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Committee Addresses Need for Interoperability, Security in Emerging Healthcare Information Technologies

Sep 26, 2007
Press Release

(Washington, DC) The U.S. House Committee on Science and Technology today held a hearing to examine progress toward the broad implementation of information technology (IT) in healthcare, and the investments in technology and standards development that are needed to create a national system of secure, interoperable healthcare information technology.

"The broad use of IT in the healthcare sector could have far reaching benefits, including cost savings, improved quality of care, and a reduction in the number of medical errors. Today’s lack of an integrated system of health IT is costing us billions of dollars, countless hours in lost time for both providers and patients, and—most tragically of all—patients’ lives,” said Chairman Bart Gordon (D-TN).

To this end, the Committee also addressed the need for legislation aimed at the adoption of such standards - H.R. 2406, a bill authored by Chairman Gordon.

Unlike most other sectors of the economy, the healthcare industry has been slow to adopt IT systems. This has led to inconvenient and even life-threatening situations for patients, who today must maintain all of their own health care records, including their medical history and medications. Constantly filling out forms and repeating healthcare histories wastes time and effort for patients and doctors, and is risky because patients often can’t or don’t keep good records, especially in emergencies.

“According to most estimates, a fully interoperable healthcare IT system could save U.S. healthcare tens of billions of dollars a year, and help prevent some of the mistakes that lead to the deaths of over 98,000 patients annually,” added Gordon.

The entry of IT into the healthcare arena to this point has been slow and disjointed. Only 12 percent of practices with five or fewer physicians, where most Americans receive their primary healthcare, have adopted Electronic Healthcare Records (EHRs). The healthcare industry spends only two percent of revenues on information technology, much lower than the 10 percent average spending by other information-intensive industries.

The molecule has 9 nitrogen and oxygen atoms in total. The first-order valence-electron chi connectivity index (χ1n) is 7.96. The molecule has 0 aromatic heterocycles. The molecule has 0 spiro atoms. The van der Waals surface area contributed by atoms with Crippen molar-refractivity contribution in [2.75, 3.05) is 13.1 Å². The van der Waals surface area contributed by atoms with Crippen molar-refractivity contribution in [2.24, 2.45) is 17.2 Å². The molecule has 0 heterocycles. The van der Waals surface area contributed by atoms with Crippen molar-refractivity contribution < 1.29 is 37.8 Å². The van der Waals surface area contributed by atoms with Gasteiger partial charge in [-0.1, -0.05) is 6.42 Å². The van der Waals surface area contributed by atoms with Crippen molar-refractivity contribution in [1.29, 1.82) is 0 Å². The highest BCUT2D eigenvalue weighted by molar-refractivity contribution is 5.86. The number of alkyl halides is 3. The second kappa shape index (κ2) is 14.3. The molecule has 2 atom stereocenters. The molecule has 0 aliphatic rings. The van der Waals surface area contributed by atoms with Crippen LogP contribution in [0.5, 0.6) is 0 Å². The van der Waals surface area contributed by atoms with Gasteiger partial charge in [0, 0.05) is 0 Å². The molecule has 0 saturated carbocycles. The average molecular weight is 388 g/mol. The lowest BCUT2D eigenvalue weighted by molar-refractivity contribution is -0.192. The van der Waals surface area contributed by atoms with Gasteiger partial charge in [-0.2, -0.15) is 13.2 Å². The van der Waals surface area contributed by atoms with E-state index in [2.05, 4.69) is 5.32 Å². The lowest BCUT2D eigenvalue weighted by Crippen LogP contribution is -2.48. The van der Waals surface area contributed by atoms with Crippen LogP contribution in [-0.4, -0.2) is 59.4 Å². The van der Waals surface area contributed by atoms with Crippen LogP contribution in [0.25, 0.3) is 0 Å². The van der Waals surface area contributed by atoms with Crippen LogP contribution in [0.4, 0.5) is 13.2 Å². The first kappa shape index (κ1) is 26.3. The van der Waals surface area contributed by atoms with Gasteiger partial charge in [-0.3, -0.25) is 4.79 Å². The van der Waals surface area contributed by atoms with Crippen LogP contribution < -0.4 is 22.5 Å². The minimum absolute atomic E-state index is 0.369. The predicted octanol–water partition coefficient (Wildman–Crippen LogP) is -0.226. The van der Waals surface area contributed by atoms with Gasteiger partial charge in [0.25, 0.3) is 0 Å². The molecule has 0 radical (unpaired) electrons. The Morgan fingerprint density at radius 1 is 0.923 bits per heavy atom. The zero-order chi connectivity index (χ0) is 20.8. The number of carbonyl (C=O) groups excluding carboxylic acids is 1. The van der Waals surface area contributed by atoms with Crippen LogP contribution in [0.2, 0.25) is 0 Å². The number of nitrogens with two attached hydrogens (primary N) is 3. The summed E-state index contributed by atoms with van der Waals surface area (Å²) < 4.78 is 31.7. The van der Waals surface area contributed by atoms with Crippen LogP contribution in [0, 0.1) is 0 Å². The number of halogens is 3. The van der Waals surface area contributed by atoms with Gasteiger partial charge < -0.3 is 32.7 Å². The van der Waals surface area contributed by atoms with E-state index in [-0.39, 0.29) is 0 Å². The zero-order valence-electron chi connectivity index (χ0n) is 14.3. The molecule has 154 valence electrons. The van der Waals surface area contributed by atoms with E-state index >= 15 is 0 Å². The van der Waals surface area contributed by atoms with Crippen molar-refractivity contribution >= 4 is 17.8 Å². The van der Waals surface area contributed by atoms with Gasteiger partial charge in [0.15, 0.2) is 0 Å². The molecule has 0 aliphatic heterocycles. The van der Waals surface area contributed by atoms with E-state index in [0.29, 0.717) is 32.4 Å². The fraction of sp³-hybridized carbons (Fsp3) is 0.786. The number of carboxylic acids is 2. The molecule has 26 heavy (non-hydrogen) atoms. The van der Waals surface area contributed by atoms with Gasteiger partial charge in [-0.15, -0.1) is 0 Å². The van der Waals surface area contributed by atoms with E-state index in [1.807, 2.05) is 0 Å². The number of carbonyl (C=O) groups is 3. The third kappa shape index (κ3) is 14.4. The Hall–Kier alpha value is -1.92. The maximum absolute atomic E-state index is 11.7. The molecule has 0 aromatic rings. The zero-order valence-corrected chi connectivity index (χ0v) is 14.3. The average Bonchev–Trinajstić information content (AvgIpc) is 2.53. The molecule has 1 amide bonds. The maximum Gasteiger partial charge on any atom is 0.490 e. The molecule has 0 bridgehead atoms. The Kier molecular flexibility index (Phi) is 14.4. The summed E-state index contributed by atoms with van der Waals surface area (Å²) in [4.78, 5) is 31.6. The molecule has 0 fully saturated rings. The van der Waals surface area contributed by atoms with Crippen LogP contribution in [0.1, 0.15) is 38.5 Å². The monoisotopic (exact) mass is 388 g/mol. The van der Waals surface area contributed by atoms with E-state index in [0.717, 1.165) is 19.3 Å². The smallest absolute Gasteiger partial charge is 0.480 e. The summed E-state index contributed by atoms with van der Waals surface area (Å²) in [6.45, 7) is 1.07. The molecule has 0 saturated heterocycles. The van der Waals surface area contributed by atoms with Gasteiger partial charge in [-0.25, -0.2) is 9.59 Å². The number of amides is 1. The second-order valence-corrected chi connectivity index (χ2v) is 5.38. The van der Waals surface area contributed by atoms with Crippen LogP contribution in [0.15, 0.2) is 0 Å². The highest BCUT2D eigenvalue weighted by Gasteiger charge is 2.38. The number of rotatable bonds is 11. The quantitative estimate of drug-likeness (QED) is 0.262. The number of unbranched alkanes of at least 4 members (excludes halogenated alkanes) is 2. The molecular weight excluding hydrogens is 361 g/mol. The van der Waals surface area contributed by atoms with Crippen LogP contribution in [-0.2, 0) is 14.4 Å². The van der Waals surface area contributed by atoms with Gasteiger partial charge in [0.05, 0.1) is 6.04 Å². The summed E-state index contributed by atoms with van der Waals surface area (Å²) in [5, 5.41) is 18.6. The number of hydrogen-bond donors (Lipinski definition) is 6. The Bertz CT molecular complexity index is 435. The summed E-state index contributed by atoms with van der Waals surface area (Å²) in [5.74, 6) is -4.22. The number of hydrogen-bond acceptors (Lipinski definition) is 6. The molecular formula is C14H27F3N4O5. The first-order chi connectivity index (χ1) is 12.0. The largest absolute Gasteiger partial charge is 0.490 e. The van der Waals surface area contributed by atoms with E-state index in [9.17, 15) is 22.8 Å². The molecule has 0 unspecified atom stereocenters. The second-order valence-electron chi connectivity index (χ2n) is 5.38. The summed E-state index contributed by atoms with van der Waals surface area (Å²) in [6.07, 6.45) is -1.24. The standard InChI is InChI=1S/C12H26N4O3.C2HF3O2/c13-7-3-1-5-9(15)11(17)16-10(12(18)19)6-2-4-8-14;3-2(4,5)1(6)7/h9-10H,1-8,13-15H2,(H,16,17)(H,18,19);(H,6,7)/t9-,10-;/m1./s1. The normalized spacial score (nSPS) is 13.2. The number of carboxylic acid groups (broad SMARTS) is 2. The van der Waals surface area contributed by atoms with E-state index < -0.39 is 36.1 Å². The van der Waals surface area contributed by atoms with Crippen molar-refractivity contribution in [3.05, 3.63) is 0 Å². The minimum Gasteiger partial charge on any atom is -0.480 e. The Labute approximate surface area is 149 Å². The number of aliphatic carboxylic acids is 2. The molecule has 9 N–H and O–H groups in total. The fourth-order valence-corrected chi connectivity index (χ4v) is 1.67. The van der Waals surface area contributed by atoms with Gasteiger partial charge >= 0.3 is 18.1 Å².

Information technology offers enormous potential benefits to U.S. healthcare. According to the Institute of Medicine (IOM), as many as 98,000 people die in hospitals each year from medical errors such as incorrect medications and improper diagnoses, many of which are preventable. A study by the Healthcare Information Management Systems Society found that as much as 49 percent of clinical diagnostic testing is performed because previous test results are unavailable when needed. Applications of IT to healthcare such as EHRs, computerized ordering of prescriptions and tests, and updated medical information for clinical decision support could potentially save thousands of lives and billions of dollars by reducing medical errors and miscommunication.

H.R. 2406, the Committee’s effort to assure the interoperability of health IT, is based on the recommendations from a President's Information Technology Advisory Committee (PITAC) report and a report by the National Academies.

The bill:

(1) Directs the National Institutes of Standards and Technology (NIST) to establish an initiative for advancing HIT integration and allows it to assist healthcare representatives and organizations and federal agencies in developing technical roadmaps for HIT standards;

(2) Requires NIST to develop or adopt existing technology-neutral guidelines and standards to enable federal agencies to effectively select and use HIT systems that are secure, interoperable, and ensure patient privacy;

(3) Requires the Department of Commerce to establish a Senior Interagency Council on Federal Healthcare Information Technology Infrastructure to coordinate the development and deployment of federal HIT systems, the associated technology transfer, and federal work with private HIT standards development organizations;

(4) Requires NIST to establish a university grant program for multidisciplinary research in HIT-related fields; and

(5) Directs the National High-Performance Computing Program to coordinate federal HIT R&D programs.

Dr. David E. Silverstone, testifying on behalf of the Alliance of Specialty Medicine stated, “We concur that NIST, with its expertise in electronic commerce, information technology, security and privacy, coupled with the healthcare component of the Malcolm Baldrige National Quality Program and its expertise in working with the information technology and healthcare industries, is well equipped to address the technical challenges posed by healthcare information enterprise integration.”

“The goal of this legislation is to build upon and strengthen existing EHR efforts,” concluded Gordon. “Secure interoperable health IT systems are crucial for saving caregivers and patients time and money. Every month and year that goes by without a workable EHR system compromises patient care and increases healthcare costs – and that fact was reaffirmed by our witnesses here today. This legislation does not address all aspects of the complicated healthcare IT issue. However, it does address one critical element – the technical standards that would allow a comprehensive EHR system to be developed and used by the healthcare community.”

For further information on this hearing, including a full list of witnesses and their testimony, please visit the Committee’s webpage by clicking here.



110th Congress